Why, when G”d did not spare the lives of all of Korach’s followers (including women and children) did G”d spare the sons of Korach? Now the Kohatite clan (which included Korach’s sons) did become important in later Temple times as musicians/singers and Temple guards. So perhaps the Torah text was redacted to show some favor to them? But without the lines of Korach’s sons there would still have been plenty of Kohatite priests around!
Always eager to put a positive spin on things, some commentators suggest that the sons of Korach were repentant and spared as a result. (That seems about as unlikely as DJT Jr. being repentant after the eventual fall of his father..) Other commentators, of course, suggest the opposite – the Korach sons live on in the people in every generation who are troublemakers, seek divisions, and are challengers of authority.
Some 46 verses later in Torah, the census enumerates the Levitical clan census, including the Kohatites. Wouldn’t that have been a more likely place to note that the sons of Korach survived, since theye were of that lineage? Ah, but here the Levitical genealogy notes instead the deaths of my two favorite crispy critters, Nadav and Avihu, Aharon’s sons who died when they offered “alien fire.”
So the survival of Korach’s sons is linked to the report of the death of Korach’s prime co-conspirators, Dathan and Abiram, of the Reubenite clan. A dig at the surviving Kohatites when the text was redacted?
I have another theory, which, given who I am, will not surprise my friends. My take is that Korach’s sons survived not to insure there would be sowers of dissent in every generation. but so that there would always be people willing to challenge the status quo, to speak truth to power.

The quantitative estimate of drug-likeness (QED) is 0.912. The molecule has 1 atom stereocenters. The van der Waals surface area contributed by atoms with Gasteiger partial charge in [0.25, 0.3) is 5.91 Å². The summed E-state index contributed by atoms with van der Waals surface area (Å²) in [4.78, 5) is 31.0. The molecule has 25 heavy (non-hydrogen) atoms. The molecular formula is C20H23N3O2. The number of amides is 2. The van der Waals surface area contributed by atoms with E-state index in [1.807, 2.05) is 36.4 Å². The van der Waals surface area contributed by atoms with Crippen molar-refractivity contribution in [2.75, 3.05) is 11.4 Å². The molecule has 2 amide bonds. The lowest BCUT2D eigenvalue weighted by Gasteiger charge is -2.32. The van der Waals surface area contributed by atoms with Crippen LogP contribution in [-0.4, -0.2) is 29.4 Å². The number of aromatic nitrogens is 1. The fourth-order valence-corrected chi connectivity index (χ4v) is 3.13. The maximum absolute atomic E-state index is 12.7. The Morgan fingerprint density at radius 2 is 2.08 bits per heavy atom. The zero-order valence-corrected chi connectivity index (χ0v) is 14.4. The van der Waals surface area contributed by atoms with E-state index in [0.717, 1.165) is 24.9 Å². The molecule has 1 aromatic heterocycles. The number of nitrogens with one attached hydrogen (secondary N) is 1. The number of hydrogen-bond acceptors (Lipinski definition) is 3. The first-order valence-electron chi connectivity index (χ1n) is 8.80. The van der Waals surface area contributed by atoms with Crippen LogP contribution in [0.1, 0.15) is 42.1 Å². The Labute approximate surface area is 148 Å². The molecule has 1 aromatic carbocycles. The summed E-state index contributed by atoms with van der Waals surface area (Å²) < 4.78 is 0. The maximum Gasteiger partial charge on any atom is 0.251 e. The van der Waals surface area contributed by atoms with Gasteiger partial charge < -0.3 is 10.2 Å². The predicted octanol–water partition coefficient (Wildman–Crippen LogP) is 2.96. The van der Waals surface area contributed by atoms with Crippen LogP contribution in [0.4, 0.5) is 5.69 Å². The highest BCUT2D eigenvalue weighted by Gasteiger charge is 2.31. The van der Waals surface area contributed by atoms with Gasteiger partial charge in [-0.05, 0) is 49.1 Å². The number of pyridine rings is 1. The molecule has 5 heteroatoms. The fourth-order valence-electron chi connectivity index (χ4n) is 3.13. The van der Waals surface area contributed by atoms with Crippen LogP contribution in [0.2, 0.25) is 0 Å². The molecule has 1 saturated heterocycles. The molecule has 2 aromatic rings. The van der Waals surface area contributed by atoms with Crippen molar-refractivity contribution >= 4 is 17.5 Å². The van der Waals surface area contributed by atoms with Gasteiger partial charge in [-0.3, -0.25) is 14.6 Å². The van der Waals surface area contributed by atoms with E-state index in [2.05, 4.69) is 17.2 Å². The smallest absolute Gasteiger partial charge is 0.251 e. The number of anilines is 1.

The critiques of Korach are exegetical supposition. It is NOT eminently clear, despite what some may claim, that Korach’s intent was purely selfish, seeking self-aggrandizement. That’s the whitewash we use to justify G”d’s arbitrary swatting away of this challenger and his followers. Perhaps G”d (or future redactors) even wondered if Korach had a point – that all the people were holy. If Moshe is the author of Torah (and that’s a big if, but if that’s your understanding, I won’t deny the possibility even though it’s not my understanding) then of course Korach is gonna be put down and criticized. The winners write the histories, right?
Of course, there’s a flaw in my theory right there. If, as I believe, the Torah was redacted and edited at different times to reflect particular agendas, then why wouldn’t the Kohatite priests have redacted the text to be a little more favorable to Korach? The reason might simply be that the Aharonite priests simply wielded more power than the Kohatites. Perhaps, all that the Kohatites could manage to slip past the Aharonites in a redaction was this little reference to the sons of Korach having not died with all the other. A little “mir zenen do,” we’re still here zotz from the Kohatites.
Maybe the mention of the sons of Korach not dying serves a totally different agenda. Perhaps it is G”d’s apology for acting in anger and destroying so many (including women and children.) At best, however, that’s a half-assed apology.
So maybe, as I suggested, we are told that the sons of Korach did not die to remind us that there will always be a place in society for those who challenge authority, questions norms, and ask the unpopular questions. Being one of those types of people, it’s an explanation I can certainly accept. However, I acknowledge my prejudice, as a gadfly, for such an interpretation. I’ll need to ask others to see if it makes as much sense to them as it does to me.
I can’t claim to be a descendant of Korach. I can’t be certain that Korach’s rebellion was built upon honest intent, or selfish intent. For now, I’m going to assume that the question of Korach’s intent remains uncertain, The survival of Korach’s sons clearly illustrates that Korach had some merit. May all those who follow in the footsteps of Korach, challenging authority and speaking truth to power for righteous purpose merit a similar blessing.
©2017 by Adrian A. Durlester
Other Musings on this Parasha:
Pinkhas 5775 – Why Is This Rebuke…yadda, yadda, yadda (an expansion on 5769)
Pinkhas 5774 – Slaughter the Oxen, Burn the Plow, and Hear the Still Small Voice
Pinkhas 5773 – G”d’s Justice, G”d’s Responsibility
Pinkhas 5772 – Not Such a Shining Moment
Pinkhas 5771 – Wake Up and Smell the Coffee
Pinkhas 5770 – Thanking Those Who Didn’t Make It
Pinkhas 5769-Why is This Rebuke Different From All Other Rebukes?
Pinkhas 5768 – Still Zealous After all These Years
Pinhas 5766-Let’s Give Moshe a Hand
Pinkhas 5765-Kol D’mamah Dakah
Pinchas 5762 — I Still Get Zealous
Pinchas 5764/5760-It Just Is!